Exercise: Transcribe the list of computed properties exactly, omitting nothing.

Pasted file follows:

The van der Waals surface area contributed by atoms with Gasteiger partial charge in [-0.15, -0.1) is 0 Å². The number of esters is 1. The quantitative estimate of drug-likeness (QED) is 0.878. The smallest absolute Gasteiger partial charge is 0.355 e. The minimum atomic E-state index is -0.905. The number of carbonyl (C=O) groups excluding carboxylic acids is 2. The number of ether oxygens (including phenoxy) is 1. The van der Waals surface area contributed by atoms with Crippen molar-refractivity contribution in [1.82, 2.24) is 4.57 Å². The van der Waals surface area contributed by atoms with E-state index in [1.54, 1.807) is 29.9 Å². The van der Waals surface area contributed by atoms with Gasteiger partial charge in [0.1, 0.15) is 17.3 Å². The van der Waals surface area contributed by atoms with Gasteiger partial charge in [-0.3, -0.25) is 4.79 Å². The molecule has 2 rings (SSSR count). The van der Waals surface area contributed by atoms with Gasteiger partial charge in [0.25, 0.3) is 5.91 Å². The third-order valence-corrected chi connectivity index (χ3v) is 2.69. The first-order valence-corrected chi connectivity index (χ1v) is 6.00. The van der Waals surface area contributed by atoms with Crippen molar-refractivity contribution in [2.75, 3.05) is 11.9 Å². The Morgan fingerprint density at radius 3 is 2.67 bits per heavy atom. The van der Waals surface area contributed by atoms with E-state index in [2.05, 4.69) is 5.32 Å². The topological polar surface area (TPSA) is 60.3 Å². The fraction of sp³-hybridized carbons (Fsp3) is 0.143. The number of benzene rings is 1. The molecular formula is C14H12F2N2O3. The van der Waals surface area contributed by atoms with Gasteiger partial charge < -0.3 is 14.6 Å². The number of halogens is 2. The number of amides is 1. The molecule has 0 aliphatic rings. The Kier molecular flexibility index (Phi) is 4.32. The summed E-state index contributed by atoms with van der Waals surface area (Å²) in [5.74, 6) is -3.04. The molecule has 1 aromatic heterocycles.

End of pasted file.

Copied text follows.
The van der Waals surface area contributed by atoms with Gasteiger partial charge in [-0.15, -0.1) is 0 Å². The number of esters is 1. The quantitative estimate of drug-likeness (QED) is 0.878. The smallest absolute Gasteiger partial charge is 0.355 e. The minimum atomic E-state index is -0.905. The number of carbonyl (C=O) groups excluding carboxylic acids is 2. The number of ether oxygens (including phenoxy) is 1. The van der Waals surface area contributed by atoms with Crippen molar-refractivity contribution in [1.82, 2.24) is 4.57 Å². The van der Waals surface area contributed by atoms with E-state index in [1.54, 1.807) is 29.9 Å². The van der Waals surface area contributed by atoms with Gasteiger partial charge in [0.1, 0.15) is 17.3 Å². The van der Waals surface area contributed by atoms with Gasteiger partial charge in [-0.3, -0.25) is 4.79 Å². The molecule has 2 rings (SSSR count). The van der Waals surface area contributed by atoms with Gasteiger partial charge in [0.25, 0.3) is 5.91 Å². The third-order valence-corrected chi connectivity index (χ3v) is 2.69. The first-order valence-corrected chi connectivity index (χ1v) is 6.00. The van der Waals surface area contributed by atoms with Crippen molar-refractivity contribution in [2.75, 3.05) is 11.9 Å². The Morgan fingerprint density at radius 3 is 2.67 bits per heavy atom. The van der Waals surface area contributed by atoms with E-state index in [2.05, 4.69) is 5.32 Å². The topological polar surface area (TPSA) is 60.3 Å². The fraction of sp³-hybridized carbons (Fsp3) is 0.143. The number of benzene rings is 1. The molecular formula is C14H12F2N2O3. The van der Waals surface area contributed by atoms with Gasteiger partial charge < -0.3 is 14.6 Å². The number of halogens is 2. The number of amides is 1. The molecule has 0 aliphatic rings. The Kier molecular flexibility index (Phi) is 4.32. The summed E-state index contributed by atoms with van der Waals surface area (Å²) in [5.74, 6) is -3.04. The molecule has 1 aromatic heterocycles.